Graniteville Elementary will be the name of the new school in Area 3.
The Aiken County School Board unanimously approved the name Tuesday at its regular meeting at Aiken High.
The Board also unanimously approved naming the music room in Graniteville Elementary in honor of James Russell Gunter, a longtime music educator and administrator in Aiken and Edgefield county schools.
Dr. Sean Alford, the superintendent of Aiken County Public Schools, said naming the school for the town of Graniteville is “probably long overdue.”
“The community of Graniteville will certainly appreciate that for sure,” he said.
Alford said school officials have contacted representatives of the former Graniteville Company about using its corporate logo, a capital “G,” in association with the new school.
If approved, the logo would recognize the company for which the town is named and its founder William Gregg.
Alford said the district received an “astronomical response” – more than 400 votes – in favor of naming the new school in honor of Gunter from its request for feedback and input from the public to choose a name.
However, the Board has a “clear” policy defining three years as the length of time individuals must have been deceased before they are eligible to have a facility named for them, Alford said.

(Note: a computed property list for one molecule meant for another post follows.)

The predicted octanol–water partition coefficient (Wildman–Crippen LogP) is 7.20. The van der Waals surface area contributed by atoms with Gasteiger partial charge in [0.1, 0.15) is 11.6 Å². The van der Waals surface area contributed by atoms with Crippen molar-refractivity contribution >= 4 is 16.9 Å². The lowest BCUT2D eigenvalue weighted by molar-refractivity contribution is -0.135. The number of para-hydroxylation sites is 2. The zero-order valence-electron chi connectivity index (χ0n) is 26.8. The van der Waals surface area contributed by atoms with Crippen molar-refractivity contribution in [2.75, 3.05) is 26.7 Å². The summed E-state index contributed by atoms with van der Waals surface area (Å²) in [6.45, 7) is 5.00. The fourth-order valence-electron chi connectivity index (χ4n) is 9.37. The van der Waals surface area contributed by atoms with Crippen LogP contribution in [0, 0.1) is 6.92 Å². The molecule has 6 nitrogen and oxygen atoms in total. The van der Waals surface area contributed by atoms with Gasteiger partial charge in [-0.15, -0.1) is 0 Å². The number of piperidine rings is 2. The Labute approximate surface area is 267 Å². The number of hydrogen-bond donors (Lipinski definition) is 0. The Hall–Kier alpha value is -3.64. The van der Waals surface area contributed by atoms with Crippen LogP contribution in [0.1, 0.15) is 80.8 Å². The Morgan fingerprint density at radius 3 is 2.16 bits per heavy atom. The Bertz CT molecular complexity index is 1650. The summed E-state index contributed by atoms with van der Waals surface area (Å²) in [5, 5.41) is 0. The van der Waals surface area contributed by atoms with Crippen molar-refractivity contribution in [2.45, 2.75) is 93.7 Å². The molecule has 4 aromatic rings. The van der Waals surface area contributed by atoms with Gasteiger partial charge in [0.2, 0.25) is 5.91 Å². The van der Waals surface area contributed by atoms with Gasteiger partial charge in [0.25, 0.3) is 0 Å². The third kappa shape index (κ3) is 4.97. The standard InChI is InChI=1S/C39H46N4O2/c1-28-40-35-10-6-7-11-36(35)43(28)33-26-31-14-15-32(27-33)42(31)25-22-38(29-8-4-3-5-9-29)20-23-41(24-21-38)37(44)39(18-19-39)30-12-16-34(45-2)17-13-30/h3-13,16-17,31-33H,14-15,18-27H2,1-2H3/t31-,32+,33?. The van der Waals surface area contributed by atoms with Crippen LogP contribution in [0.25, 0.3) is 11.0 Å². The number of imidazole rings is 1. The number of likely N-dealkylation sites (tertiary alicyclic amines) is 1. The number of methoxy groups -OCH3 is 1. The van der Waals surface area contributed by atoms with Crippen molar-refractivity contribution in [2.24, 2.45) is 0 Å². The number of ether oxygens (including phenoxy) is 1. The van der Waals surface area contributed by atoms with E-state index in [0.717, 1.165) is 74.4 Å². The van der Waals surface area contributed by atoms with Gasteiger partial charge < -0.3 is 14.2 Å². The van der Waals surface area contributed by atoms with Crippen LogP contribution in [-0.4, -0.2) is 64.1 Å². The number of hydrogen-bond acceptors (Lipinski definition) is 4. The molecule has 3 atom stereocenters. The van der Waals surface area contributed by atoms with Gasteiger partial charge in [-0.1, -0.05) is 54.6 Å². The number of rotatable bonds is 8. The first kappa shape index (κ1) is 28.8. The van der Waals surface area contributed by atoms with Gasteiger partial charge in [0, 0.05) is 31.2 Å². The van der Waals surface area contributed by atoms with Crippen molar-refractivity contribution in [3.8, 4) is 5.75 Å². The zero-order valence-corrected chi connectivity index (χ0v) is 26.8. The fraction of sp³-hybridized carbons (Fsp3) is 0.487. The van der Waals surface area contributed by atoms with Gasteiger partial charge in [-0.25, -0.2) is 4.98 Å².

Gunter, 56, died May 15, according to his obituary.
“He had a tremendous impact on the community, not only as a school administrator, a teacher and a music teacher but also through his music ministry at his church,” Alford said. “He's touched tons and tons of people. For him to have such an amazing representation from the community and folks who wanted to honor him, I think it's pretty impressive.”
A Graniteville native, Gunter attended Byrd Elementary and graduated from Leavelle McCampbell High School. He was the band director and an administrator at Langley-Bath-Clearwater Middle School and an assistant band director at Midland Valley High. He later was the principal of Byrd Elementary.
He also was the minister of music at Calvary Baptist Church in Graniteville, which is near the new school.
“He gave to his community,” said Pamela Grandy, who worked for Gunter at Byrd and helped lead the effort to name the new school in his honor. “He was born here, raised here and then brought his talents back to the community. He was a very personable person. He cared about everybody. He cared about his kids as if they were his own.
Grandy said Gunter would be the first to say “don't put my name on anything.”
“He was very humble. He worked for his community. He worked for his employees. We thought of him not as a boss but almost like a father," she said. "He was there for us whether it was school-related or personal. He wasn't just a principal. He was a wonderful human being.”